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Avoiding the stranding of assets

Bruce Duguid
05 December 2016

Shell is one of the largest oil and gas companies in the world, with upstream and downstream operations in over 70 countries. We have engaged with the company since 2003 on a broad range of issues, including corporate governance, the management of environmental risks and, in particular, the avoidance and response to oil spills in remote locations, such as the Arctic, as well as the impact of its oil sands operations.

Together with other oil and gas majors, Shell is potentially significantly exposed to a reduction in long-term demand for its products arising from policies to mitigate climate change. If not anticipated and managed properly, there is a risk that Shell, together with other industry players, could over-invest in exploration and production so that supply outstrips demand, thus undermining returns on investment and leading to asset write-downs. In extreme scenarios, some assets could become stranded and cease to operate. Following the fall in commodities prices, the US Energy Information Administration reported impairments by the oil and gas industry in 2015 of more than $200 billion, leading to losses representing 7% of the equity value of energy companies.

Our engagement
In 2013, we helped draft and distribute a letter from investors to large companies exposed to climate change, including Shell, requesting a response to the threat of stranded assets. We attended the annual Socially Responsible Investor (SRI) Day in April 2014 and raised the need for the company to address the challenge of stranded assets to allay shareholder concerns. In 2015, we supported the resolution filed by the Aiming for A coalition of investors, of which Hermes EOS is a member, requesting that Shell commit to enhanced disclosure of climate-related risks, including information about the resilience of its portfolio of assets to climate change. The board of Shell welcomed and supported the resolution, which passed with 98% support, demonstrating investors’ deep concern about the risks related to climate change. Between 2014 and 2016, we addressed this issue at 10 separate meetings with the company, in particular highlighting the importance of enhanced disclosure on climate-related risks.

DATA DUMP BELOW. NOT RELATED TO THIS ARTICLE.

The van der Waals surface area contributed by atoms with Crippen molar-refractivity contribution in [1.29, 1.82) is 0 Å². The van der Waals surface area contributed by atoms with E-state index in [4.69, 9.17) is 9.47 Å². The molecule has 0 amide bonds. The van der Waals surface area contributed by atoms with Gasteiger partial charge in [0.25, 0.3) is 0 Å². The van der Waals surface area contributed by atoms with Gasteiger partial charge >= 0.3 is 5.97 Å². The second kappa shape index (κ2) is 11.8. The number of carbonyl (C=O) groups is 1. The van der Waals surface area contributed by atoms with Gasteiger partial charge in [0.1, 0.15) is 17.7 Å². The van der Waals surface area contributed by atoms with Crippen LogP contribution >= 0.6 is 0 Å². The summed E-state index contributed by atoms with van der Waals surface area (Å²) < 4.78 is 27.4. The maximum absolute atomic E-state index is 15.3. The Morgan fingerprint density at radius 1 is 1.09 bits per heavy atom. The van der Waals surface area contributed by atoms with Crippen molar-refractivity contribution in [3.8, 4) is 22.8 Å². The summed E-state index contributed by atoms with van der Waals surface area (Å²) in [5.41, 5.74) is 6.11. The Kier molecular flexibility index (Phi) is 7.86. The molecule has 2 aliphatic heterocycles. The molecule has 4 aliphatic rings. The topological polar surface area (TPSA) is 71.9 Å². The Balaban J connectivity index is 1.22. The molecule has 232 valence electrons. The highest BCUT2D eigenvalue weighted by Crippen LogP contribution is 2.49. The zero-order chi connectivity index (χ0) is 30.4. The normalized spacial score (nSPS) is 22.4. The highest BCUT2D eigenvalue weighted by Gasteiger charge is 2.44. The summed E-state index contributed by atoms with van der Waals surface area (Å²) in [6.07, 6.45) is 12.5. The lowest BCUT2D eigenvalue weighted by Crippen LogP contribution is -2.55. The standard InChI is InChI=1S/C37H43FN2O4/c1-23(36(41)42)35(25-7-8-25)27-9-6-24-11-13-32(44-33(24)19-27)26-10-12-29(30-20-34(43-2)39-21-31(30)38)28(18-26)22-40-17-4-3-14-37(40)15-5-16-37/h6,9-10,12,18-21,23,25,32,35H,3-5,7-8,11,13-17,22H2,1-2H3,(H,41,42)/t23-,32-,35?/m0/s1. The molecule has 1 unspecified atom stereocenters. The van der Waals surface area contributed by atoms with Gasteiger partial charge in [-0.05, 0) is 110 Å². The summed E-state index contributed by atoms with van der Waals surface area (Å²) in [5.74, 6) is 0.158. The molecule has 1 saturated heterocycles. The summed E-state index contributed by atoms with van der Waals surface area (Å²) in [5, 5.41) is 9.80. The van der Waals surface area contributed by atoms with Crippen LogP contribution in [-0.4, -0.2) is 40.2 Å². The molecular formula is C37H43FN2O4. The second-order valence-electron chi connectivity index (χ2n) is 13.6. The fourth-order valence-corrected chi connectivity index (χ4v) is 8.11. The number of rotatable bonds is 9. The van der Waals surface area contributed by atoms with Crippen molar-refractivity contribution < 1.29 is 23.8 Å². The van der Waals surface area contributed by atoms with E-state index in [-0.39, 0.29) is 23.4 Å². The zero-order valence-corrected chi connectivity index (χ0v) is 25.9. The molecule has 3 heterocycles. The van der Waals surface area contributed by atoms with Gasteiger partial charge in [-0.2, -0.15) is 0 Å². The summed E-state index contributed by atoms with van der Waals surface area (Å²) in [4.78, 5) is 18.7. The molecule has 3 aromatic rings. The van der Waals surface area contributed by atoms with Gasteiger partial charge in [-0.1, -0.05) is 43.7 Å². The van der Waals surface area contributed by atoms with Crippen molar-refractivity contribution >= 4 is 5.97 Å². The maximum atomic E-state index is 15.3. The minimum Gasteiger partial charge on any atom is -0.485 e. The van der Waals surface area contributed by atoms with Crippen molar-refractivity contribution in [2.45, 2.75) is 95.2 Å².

Following receipt of the investor letter in 2013, Shell acknowledged the concerns of shareholders to understand the risks posed by the stranded assets theory but was initially reluctant to make public statements. After further investor pressure through engagement, the company released a public letter in 2014, stating that it concurred with projections that climate change is likely to exceed 2°C. However, it added that the stranded assets theory contains some fundamental flaws and that it does not believe any of its proven reserves will become stranded. In response to the shareholder resolution presented at its 2015 AGM, the company prepared a further analysis, released at its 2015 SRI Day, of the potential impact of the International Energy Association’s (IEA) 2°C scenario. This recognised that an increased cost of carbon would reduce the net present value of its assets. However, the analysis also indicated that the higher oil price associated with the scenario would more than counteract this effect.

At its subsequent SRI Day in 2016, the company presented a more detailed publication entitled ‘Shell: Energy Transitions and Portfolio Resilience’. In this document, the company further acknowledged that some of its business areas could suffer a reduction in demand in low-carbon scenarios, while noting the opportunity for increased demand in other areas such as gas, biofuels and chemicals, which are used to make energy-efficient products. Its preliminary view is that the aggregate impact of the IEA’s 2°C Scenario would be more positive overall for the company than its own outlook.

We welcome Shell’s acknowledgement of the challenges arising from climate change and the analysis that it has undertaken on its asset portfolio resilience. We also applaud its vocal support for public policy measures to help limit climate change to 2°C, including its support for the wider application of an economically meaningful cost of carbon across the global economy. However, we remain concerned that the company has not fully taken into account the potential impact of a sustained period of reduced global demand for oil, which could result in a structural change to the nature of supply of oil, leading to a permanently lower global oil price. For this reason, we will continue to engage with the company to achieve ongoing disclosure of its asset portfolio resilience to low-carbon scenarios, including a stress-test of the impact of materially lower oil prices on the long-term value of its portfolio.


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Bruce Duguid Bruce Duguid is a director at Hermes EOS and leads engagements with environmentally-exposed companies across the mining, oil and gas and utilities sectors, as well as corporate governance engagements in the UK. He is the lead author of the Institutional Investors Group on Climate Change’s 'Investor Expectations of Mining Companies – Drilling Deeper into Carbon Asset Risk’. Prior to joining Hermes EOS he was head of sustainability at the UK Green Investment Bank, where he spent four years working on the project to establish the bank and then building its sustainability function. Before working in sustainability, Bruce worked in corporate strategy as a management consultant at the Boston Consulting Group and as head of strategy at Visa Europe. He is also a qualified lawyer in England and Wales and holds a degree in Natural Sciences from Cambridge University.
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